Information provided by plagiarism.org. Reprint and usage rights are granted by plagiarism.org. Information on this slide was taken from http://www.plagiarism.org/plagiarism-101/types-of-plagiarism/
Copyright
- A law protecting the intellectual property of individuals, giving them exclusive rights over the distribution and reproduction of that material.

Facts
- Empirically validated knowledge or information based on real, observable occurrences or experiments.

Fair Use
- The guidelines for deciding whether the use of a source is permissible or constitutes a copyright infringement.

Public Domain
- The absence of copyright protection; belonging to the public so that anyone may copy or borrow from it.

Self-plagiarism
- Copying published or unpublished material you have previously produced and passing it off as a new production. This can potentially violate copyright protection if the work has been published and is banned by most academic policies.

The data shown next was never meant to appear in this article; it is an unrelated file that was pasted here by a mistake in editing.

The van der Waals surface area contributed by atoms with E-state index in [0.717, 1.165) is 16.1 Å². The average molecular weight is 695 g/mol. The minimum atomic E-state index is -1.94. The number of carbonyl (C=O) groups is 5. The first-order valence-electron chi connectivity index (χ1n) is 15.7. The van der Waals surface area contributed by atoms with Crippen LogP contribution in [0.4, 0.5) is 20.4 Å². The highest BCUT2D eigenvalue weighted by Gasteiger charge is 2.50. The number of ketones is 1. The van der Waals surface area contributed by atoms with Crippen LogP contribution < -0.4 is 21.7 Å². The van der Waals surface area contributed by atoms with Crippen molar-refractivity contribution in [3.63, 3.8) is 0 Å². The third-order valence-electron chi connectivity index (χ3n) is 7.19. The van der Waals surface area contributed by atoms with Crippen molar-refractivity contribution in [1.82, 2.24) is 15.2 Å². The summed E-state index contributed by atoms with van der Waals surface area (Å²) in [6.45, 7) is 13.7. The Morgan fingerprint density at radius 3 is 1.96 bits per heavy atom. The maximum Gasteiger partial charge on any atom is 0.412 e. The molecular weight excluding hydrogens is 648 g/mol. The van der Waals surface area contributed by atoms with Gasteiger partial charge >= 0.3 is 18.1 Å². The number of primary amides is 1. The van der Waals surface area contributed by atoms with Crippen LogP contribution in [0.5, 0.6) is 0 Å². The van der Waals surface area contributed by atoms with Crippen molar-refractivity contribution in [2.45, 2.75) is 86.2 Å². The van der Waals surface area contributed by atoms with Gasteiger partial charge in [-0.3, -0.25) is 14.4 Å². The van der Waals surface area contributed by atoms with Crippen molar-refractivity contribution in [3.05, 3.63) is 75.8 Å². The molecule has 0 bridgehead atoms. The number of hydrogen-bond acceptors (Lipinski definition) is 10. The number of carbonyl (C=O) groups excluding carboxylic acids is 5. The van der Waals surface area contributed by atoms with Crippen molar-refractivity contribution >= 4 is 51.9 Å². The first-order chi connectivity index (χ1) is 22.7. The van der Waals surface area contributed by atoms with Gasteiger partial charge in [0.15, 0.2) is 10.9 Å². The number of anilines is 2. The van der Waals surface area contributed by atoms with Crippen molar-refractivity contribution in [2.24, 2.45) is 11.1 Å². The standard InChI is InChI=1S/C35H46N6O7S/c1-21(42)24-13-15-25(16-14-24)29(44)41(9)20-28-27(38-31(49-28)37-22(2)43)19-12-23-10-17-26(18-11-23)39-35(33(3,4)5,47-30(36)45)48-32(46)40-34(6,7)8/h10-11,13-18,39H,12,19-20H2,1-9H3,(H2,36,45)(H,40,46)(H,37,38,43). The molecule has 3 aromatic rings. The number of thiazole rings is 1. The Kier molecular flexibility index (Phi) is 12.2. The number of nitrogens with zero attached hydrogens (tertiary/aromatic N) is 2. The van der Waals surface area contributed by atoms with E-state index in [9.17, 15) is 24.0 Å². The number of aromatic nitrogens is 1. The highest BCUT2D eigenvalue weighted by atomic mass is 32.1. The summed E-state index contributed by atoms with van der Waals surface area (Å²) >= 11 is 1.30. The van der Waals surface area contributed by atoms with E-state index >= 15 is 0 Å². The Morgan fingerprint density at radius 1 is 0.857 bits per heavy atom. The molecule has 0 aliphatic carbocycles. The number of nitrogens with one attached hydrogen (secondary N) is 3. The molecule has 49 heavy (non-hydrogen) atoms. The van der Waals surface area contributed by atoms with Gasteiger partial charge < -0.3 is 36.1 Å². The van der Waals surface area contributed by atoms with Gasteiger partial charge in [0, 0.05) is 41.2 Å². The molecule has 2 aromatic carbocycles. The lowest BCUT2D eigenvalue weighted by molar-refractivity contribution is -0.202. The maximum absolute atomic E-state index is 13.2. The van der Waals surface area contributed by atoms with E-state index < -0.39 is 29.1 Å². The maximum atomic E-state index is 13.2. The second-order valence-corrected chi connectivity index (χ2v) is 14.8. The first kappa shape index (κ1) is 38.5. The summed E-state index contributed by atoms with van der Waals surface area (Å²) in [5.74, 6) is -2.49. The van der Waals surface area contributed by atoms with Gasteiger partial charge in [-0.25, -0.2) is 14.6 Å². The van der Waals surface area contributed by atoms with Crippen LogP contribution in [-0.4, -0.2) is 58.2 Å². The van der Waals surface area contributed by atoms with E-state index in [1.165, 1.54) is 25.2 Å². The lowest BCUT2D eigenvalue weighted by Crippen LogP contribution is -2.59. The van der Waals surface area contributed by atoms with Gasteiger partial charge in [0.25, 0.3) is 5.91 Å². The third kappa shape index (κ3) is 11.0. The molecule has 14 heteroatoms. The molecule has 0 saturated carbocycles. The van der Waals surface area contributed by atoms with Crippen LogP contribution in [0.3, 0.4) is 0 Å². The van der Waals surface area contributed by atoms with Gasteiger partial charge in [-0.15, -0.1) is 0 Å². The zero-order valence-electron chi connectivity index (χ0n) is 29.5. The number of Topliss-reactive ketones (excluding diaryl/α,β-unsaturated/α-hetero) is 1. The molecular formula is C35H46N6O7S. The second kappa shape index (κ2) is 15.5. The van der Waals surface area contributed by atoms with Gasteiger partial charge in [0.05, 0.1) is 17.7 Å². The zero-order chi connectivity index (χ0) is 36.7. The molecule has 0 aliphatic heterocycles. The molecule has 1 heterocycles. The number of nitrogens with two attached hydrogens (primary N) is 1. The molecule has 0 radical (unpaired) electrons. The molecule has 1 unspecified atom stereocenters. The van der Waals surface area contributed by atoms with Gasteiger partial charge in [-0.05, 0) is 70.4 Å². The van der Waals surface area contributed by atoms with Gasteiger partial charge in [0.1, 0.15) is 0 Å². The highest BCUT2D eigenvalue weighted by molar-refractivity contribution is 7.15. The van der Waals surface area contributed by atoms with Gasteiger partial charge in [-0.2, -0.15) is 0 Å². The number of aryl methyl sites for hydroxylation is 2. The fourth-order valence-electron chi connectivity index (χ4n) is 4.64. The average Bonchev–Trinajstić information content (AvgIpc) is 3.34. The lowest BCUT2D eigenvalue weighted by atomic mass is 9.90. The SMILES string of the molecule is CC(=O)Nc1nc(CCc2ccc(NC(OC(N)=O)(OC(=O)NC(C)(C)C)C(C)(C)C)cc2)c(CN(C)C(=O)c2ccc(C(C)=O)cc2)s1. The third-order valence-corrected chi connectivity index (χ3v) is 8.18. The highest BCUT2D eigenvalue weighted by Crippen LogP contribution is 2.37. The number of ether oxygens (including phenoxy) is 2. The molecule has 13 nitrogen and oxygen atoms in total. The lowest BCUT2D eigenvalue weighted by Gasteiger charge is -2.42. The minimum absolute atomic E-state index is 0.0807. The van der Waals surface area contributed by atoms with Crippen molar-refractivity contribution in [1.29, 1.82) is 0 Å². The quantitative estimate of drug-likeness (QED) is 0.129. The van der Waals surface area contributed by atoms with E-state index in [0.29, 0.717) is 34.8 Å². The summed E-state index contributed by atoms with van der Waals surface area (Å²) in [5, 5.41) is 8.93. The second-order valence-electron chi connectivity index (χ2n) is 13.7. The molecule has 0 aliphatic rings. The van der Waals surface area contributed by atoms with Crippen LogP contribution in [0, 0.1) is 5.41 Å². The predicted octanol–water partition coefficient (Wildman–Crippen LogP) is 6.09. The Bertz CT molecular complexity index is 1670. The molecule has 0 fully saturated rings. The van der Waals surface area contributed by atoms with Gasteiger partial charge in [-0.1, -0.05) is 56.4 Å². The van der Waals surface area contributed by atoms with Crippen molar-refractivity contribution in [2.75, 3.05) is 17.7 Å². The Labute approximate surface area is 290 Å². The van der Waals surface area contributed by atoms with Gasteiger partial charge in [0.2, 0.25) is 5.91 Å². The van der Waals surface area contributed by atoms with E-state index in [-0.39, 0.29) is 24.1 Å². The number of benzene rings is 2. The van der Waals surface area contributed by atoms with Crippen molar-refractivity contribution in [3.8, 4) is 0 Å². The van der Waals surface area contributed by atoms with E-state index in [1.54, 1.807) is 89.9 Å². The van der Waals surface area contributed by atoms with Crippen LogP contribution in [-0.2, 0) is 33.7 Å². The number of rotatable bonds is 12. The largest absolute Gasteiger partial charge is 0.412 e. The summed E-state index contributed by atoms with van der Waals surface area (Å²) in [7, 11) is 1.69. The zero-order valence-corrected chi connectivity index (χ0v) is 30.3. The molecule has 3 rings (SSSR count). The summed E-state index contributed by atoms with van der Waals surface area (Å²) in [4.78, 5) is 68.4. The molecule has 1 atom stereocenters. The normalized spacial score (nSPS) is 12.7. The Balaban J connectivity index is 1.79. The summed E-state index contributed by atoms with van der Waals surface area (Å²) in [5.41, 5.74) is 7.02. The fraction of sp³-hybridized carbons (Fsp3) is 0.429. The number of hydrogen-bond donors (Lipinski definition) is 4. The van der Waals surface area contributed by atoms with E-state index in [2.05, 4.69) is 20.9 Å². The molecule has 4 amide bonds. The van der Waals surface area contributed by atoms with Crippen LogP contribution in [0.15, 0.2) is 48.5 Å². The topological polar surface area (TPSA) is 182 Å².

Information provided by plagiarism.org. Reprint and usage rights are granted by plagiarism.org. Information on this slide was taken from http://www.plagiarism.org/plagiarism-101/glossary
Information on this slide was taken from the TAMIU Student Handbook (https://www.tamiu.edu/studentaffairs/StudentHandbook1.shtml)
TAMIU Penalties for Plagiarism
The instructor has a right to give you an F for the entire course

You may be referred to the Honor Council for further disciplinary action

Severe academic ramifications, such as damaging your academic reputation, or even, in extreme cases, expulsion from the program or institution

Information on this slide was taken from the TAMIU Student Handbook (https://www.tamiu.edu/studentaffairs/StudentHandbook1.shtml)
TAMIU Penalties for Plagiarism